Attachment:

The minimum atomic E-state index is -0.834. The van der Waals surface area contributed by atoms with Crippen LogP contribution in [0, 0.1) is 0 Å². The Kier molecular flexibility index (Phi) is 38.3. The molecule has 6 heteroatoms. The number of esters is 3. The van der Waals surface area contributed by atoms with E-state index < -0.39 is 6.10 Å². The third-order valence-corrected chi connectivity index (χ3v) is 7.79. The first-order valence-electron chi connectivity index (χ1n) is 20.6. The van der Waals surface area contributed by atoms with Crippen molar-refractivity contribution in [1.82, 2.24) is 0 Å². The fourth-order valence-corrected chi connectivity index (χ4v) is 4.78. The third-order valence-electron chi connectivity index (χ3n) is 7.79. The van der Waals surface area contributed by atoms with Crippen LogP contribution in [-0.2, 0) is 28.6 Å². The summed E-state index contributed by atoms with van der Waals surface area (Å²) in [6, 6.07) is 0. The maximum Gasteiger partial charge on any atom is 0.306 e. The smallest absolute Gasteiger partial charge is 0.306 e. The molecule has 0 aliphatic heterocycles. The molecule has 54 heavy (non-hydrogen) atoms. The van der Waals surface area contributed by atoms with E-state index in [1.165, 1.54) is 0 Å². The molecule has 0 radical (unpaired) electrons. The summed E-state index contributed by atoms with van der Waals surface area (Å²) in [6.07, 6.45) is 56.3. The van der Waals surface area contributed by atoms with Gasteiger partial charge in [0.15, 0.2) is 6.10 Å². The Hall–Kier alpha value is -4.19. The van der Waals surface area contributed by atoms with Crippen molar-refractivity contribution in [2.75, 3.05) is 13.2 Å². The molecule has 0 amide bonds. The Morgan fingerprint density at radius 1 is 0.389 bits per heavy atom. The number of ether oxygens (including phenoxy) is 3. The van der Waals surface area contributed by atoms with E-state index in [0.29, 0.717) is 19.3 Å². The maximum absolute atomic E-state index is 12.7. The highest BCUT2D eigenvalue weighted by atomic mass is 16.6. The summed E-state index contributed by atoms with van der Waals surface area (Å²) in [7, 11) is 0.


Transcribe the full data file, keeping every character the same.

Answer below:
The minimum atomic E-state index is -0.834. The van der Waals surface area contributed by atoms with Crippen LogP contribution in [0, 0.1) is 0 Å². The Kier molecular flexibility index (Phi) is 38.3. The molecule has 6 heteroatoms. The number of esters is 3. The van der Waals surface area contributed by atoms with E-state index < -0.39 is 6.10 Å². The third-order valence-corrected chi connectivity index (χ3v) is 7.79. The first-order valence-electron chi connectivity index (χ1n) is 20.6. The van der Waals surface area contributed by atoms with Crippen molar-refractivity contribution in [1.82, 2.24) is 0 Å². The fourth-order valence-corrected chi connectivity index (χ4v) is 4.78. The third-order valence-electron chi connectivity index (χ3n) is 7.79. The van der Waals surface area contributed by atoms with Crippen LogP contribution in [-0.2, 0) is 28.6 Å². The summed E-state index contributed by atoms with van der Waals surface area (Å²) in [6, 6.07) is 0. The maximum Gasteiger partial charge on any atom is 0.306 e. The smallest absolute Gasteiger partial charge is 0.306 e. The molecule has 0 aliphatic heterocycles. The molecule has 54 heavy (non-hydrogen) atoms. The van der Waals surface area contributed by atoms with E-state index in [1.165, 1.54) is 0 Å². The molecule has 0 radical (unpaired) electrons. The summed E-state index contributed by atoms with van der Waals surface area (Å²) in [6.07, 6.45) is 56.3. The van der Waals surface area contributed by atoms with Gasteiger partial charge in [0.15, 0.2) is 6.10 Å². The Hall–Kier alpha value is -4.19. The van der Waals surface area contributed by atoms with Crippen molar-refractivity contribution in [2.75, 3.05) is 13.2 Å². The molecule has 0 amide bonds. The Morgan fingerprint density at radius 1 is 0.389 bits per heavy atom. The number of ether oxygens (including phenoxy) is 3. The van der Waals surface area contributed by atoms with E-state index in [0.29, 0.717) is 19.3 Å². The maximum absolute atomic E-state index is 12.7. The highest BCUT2D eigenvalue weighted by atomic mass is 16.6. The summed E-state index contributed by atoms with van der Waals surface area (Å²) in [7, 11) is 0.